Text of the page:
Think you’ve heard it all? Well, think again. The pursuit of beauty and youth has always been the driving force behind the cosmetics industry. Some treatments and practices have been around for a bit, while others are still trying to make their way into the mainstream.
Many beauty products contain collagen which is supposed to help make your skin softer and more flexible. In turn, this will prevent wrinkles or so experts say. Collagen Marshmallows are now available as tasty way to supplement any other collagen-related beauty regimen. Many women find this a tasty alternative to the collagen supplements that are so readily available these days.
Tired of those small B-cups but too broke for a boob job? There is a product out there that may be for you. These breast-enlarging cookies are made in Japan and contain herb that promises to make your breasts larger. F-Cup Cookies was named because of the average Japanese woman’s desire for breast of this size. I don’t know who they surveyed for that information, but in Japan, apparently an F-cup is like an American D-cup.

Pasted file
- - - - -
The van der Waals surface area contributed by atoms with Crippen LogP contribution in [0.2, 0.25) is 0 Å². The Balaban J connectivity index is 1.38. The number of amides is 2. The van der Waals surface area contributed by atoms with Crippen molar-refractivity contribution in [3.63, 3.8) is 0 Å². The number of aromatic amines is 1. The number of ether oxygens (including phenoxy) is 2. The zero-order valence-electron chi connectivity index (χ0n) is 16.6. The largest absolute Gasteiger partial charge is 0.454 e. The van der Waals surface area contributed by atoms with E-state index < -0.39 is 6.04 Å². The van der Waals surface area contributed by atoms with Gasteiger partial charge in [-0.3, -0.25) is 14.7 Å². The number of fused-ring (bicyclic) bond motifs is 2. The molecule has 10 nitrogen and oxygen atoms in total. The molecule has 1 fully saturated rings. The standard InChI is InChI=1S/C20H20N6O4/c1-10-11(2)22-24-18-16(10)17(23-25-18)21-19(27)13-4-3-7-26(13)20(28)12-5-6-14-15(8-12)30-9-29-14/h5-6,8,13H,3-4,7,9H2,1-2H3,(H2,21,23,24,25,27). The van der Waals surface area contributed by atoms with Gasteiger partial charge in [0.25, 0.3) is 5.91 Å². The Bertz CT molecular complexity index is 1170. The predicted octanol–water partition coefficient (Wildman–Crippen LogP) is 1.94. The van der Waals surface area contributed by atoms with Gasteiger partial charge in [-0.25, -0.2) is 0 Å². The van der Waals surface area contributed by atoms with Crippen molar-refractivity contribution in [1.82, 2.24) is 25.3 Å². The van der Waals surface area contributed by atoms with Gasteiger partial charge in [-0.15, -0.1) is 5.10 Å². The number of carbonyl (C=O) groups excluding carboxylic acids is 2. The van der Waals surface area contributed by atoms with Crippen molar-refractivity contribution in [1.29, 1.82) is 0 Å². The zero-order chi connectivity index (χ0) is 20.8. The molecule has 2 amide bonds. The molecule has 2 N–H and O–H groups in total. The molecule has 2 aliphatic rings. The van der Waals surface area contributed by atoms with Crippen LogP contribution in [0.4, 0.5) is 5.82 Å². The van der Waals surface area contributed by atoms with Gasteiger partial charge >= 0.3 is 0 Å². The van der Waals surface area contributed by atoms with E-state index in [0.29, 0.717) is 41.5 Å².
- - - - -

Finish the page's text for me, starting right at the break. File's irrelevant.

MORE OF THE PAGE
Snake Venom Facial
A hot trend in Europe is the use of snake venom in a solution used for facials. I have always heard that snake venom is to be avoided, not sought out. Apparently, scientists have found that using the venom works much like Botox. It paralyzes the skin and thus, reduces wrinkles.
Facials with Bird Droppings
Back in the day, Japanese women would use bird poo to make their faces white. With the invention of modern day face makeup, this practice subsided. Well, now, women are using bird droppings for a detoxifying and moisturizing effect. It’s true, this is the latest ingredient of top spas and it isn’t cheap.
Massaging, Pedicuring, and Detoxing
A Snake Massage
In northern Israel, Ada Barak uses snakes on his clients to loosen up muscles and massage away aches and pains. One treatment costs you $70.00 and no poisonous snakes are used. Most of his clients say they enjoy the experience and feel rejuvenated afterwards.
A fish pedicure is all the rage in the European spas. You simply put your feet in a tank of water and the little carp nibble away at any cracked dry skin. What’s more, an enzyme in the fish saliva is thought to heal eczema and psoriasis. Unfortunately for the U.S., doctors worry that these treatments could spread infection so they are banned in several states.
Before modern medicine, doctors used leeches to suck the blood out of ailing patients to get rid of whatever was causing their illness. Today, many celebrities use leech therapy as a form of detox. Available in Austria, this treatment involves the use of submerging the body in stinging turpentine right before attaching leeches to the skin.